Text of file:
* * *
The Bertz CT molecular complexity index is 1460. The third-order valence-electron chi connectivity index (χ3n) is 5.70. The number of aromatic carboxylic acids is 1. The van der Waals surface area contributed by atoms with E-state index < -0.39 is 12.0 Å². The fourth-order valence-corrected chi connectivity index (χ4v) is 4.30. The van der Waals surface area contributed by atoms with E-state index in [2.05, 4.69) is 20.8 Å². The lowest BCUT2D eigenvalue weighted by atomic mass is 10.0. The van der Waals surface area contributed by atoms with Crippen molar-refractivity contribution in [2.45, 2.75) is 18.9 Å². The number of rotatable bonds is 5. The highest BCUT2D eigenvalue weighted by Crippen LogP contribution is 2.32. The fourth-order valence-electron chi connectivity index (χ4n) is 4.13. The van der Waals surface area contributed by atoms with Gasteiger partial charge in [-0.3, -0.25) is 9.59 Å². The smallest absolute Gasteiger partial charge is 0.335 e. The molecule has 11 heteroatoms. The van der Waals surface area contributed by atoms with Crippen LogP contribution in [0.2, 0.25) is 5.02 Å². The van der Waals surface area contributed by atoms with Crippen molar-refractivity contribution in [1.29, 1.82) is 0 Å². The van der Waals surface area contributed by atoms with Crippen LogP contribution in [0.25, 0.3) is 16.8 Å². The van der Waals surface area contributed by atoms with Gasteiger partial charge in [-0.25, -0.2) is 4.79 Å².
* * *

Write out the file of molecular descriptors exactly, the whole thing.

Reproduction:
The Bertz CT molecular complexity index is 1460. The third-order valence-electron chi connectivity index (χ3n) is 5.70. The number of aromatic carboxylic acids is 1. The van der Waals surface area contributed by atoms with E-state index < -0.39 is 12.0 Å². The fourth-order valence-corrected chi connectivity index (χ4v) is 4.30. The van der Waals surface area contributed by atoms with E-state index in [2.05, 4.69) is 20.8 Å². The lowest BCUT2D eigenvalue weighted by atomic mass is 10.0. The van der Waals surface area contributed by atoms with Crippen molar-refractivity contribution in [2.45, 2.75) is 18.9 Å². The number of rotatable bonds is 5. The highest BCUT2D eigenvalue weighted by Crippen LogP contribution is 2.32. The fourth-order valence-electron chi connectivity index (χ4n) is 4.13. The van der Waals surface area contributed by atoms with Gasteiger partial charge in [-0.3, -0.25) is 9.59 Å². The smallest absolute Gasteiger partial charge is 0.335 e. The molecule has 11 heteroatoms. The van der Waals surface area contributed by atoms with Crippen LogP contribution in [0.2, 0.25) is 5.02 Å². The van der Waals surface area contributed by atoms with Crippen molar-refractivity contribution in [1.29, 1.82) is 0 Å². The van der Waals surface area contributed by atoms with Crippen LogP contribution in [0.25, 0.3) is 16.8 Å². The van der Waals surface area contributed by atoms with Gasteiger partial charge in [-0.25, -0.2) is 4.79 Å².